Kevin and me
Published: Sunday, April 1, 2007 at 6:01 a.m.
Last Modified: Sunday, April 1, 2007 at 12:00 a.m.
On Feb. 18, before a crowd of 185,000 screaming NASCAR fans, Kevin Harvick won the 49th annual Daytona 500 in his supercharged Chevy. Kev completed 200 laps in 3 hours, 22 minutes and 55 seconds at an average speed just under 150 miles an hour.
About a week and a half ago, I myself went two laps around the Daytona Speedway's 2.5 mile track on my Specialized hybrid commuter bike. Once reaching a head-spinning velocity of 25 miles an hour. Probably could've gone faster if I hadn't been hemmed in by slower riders.
I might add that I finished in considerably less than 3 hours, 22 minutes and 55 seconds.
Then, like Kevin, I rolled into "Victory Circle" to savor the moment. Wearing my Gator colors, of course.
Except for a few minor differences - the stands were empty, and the Speedway police wouldn't let me ride the track's steep banks on the spurious argument that I'd just fall over and hurt myself - the parallels between Kevin's ride and mine were eerie.
No doubt if there had been a crowd, the chant "Ron! Ron! Ron!" would have risen to the sky in ear-shattering crescendo.
So, yeah, Kevin and I know what it is to experience NASCAR glory. He got a check for $1.5 million, and I got to make "Barroom, barrooom, barrroooommmm" noises in the back of my throat.
Speedway day was probably the high point of the 14th annual Bike Florida. This year 700 riders from as far away as Alaska came here for a 300-mile meander through Volusia and Flagler counties. For a week we raced down farm-lined country lanes, cruised graceful canopied roads and braved windswept ocean highways.
Linda Crider, Gainesville's staunchest cycling advocate and executive director of Bike Florida, took a victory lap around the Speedway herself; albeit on a clunky, fat-tired mountain bike that, I must say, couldn't match my hybrid's zip.
"Ron, I had an epiphany out there," she told me. "This could be a signature event for the Speedway. They could bring in bicycle riders from all over the world."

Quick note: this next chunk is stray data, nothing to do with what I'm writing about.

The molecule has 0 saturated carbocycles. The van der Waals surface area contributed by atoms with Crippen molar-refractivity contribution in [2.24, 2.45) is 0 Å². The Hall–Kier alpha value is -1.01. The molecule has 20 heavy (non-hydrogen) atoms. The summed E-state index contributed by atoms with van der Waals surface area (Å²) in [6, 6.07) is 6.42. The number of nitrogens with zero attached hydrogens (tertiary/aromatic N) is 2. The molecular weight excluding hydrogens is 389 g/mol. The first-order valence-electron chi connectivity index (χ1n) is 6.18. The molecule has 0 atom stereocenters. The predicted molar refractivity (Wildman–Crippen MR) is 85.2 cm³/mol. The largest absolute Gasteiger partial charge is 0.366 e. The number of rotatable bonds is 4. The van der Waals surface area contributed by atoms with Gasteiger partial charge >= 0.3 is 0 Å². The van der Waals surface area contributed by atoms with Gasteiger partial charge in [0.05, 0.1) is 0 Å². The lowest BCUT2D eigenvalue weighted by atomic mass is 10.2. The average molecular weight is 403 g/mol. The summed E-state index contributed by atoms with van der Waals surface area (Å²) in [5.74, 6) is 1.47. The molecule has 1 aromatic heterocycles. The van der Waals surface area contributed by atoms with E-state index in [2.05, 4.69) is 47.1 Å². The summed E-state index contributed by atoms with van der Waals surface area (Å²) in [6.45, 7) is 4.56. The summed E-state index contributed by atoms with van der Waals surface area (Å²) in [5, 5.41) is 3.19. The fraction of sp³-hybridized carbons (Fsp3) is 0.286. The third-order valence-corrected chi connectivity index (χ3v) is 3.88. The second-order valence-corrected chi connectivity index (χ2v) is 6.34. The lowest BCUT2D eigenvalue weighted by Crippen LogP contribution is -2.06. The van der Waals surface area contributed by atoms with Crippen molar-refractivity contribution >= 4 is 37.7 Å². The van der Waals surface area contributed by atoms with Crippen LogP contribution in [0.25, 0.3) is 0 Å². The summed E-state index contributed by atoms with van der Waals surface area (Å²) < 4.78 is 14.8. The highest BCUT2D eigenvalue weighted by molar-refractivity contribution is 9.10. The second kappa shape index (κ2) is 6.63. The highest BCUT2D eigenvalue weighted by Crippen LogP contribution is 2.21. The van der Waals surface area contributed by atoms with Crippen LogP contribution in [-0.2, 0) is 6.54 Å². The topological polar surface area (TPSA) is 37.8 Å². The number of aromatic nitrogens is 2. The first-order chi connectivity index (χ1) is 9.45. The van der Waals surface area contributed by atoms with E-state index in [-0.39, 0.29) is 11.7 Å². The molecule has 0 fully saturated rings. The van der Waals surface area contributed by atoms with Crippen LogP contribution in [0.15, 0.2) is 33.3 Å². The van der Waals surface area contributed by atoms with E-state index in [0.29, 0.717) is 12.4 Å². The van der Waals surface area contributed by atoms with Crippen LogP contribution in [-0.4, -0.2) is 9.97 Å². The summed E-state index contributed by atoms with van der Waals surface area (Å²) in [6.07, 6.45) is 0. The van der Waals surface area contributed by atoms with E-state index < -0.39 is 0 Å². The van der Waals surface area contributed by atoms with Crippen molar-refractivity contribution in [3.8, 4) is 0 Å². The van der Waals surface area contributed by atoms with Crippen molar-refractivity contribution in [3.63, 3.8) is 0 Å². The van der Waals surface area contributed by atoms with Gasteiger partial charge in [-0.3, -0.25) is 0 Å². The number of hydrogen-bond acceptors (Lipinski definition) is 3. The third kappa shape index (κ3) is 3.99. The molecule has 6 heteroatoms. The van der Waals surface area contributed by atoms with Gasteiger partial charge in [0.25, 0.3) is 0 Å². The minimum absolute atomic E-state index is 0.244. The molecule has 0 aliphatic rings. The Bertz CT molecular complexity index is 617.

After all, she reasoned, the gas guzzling races that Kevin and his bunch run simply can't be sustainable in a post-peak oil world.
Linda's always saying stuff like that. Loopy optimism being part of her charm.
But I'm a skeptic. A city that lives off high-octane race cars and turns its streets over twice a year to gangs of aging, beer-drinking easy riders on pimped-out Harleys isn't going to swoon over Tour de Daytona. I don't see Lance Armstrong making Bud commercials.
Anyway, I suspect NASCAR fans would surrender their Buds for rebrewing into ethanol before they'd watch a bunch of Spandex-clad human skeletons from Italy and Spain do 200 laps around their hallowed Speedway.
On the other hand, you can't spend a week cycling the Sunshine State and not sense that Florida hasn't even begun to scratch the surface when it comes to marketing itself as a destination for tourists who'd rather cycle, kayak or hike than ride the whirling Dumbo at Disney or stew in traffic on International Drive.
Daytona may be NASCAR heaven, but even Volusia County has an ambitious recreational trail development master plan intended to make itself more attractive to cyclists who don't particularly want to share mean city streets with SUVs and semis.
"Trails could make Volusia County an eco-tourism axis," said a hopeful editorial last week in the Daytona Beach News-Journal. It envisioned "a multiuse trail that extends north to St. Augustine, east to Kennedy Space Center and west to connect with Seminole County trails."
Actually, Florida has been doing a better job of building recreational trail systems than nearly any other state in America. It's one our best-kept secrets, which gets back to my point about Florida's eco-tourism marketing deficit.
It doesn't take much imagination to understand that if you begin to "connect the dots" between Alachua County's Gainesville-Hawthorne, Marion's Withlacoochee, Orlando's West Orange, Tampa Bay's Suncoast and Pinellas trails and several other "rail-trails" around the state, you could eventually end up with an interconnected system of recreational greenways that would stretch for hundreds of miles.
Many of the people who participate in Bike Florida are snowbirds from up north who pretty much have to stop cycling when their local roads ice over. Florida is one of the few states in America where it's possible to ride year around in relative comfort and amid great natural beauty.
So maybe Linda's on to something. Not that we're going to see cycle races at the Daytona Speedway any time soon. But, yeah, I can envision the day when there's a Florida "Bike Week" that has nothing to do with Harleys.
And when that day comes, I just want Kevin to know that I'm ready for him.
Any bike, any trail, any time, pal. We'll see what you're made of when you don't have a couple tons of Detroit iron wrapped around your midsection.
Ron Cunningham is editorial page editor of The Sun. He can be reached at firstname.lastname@example.org.
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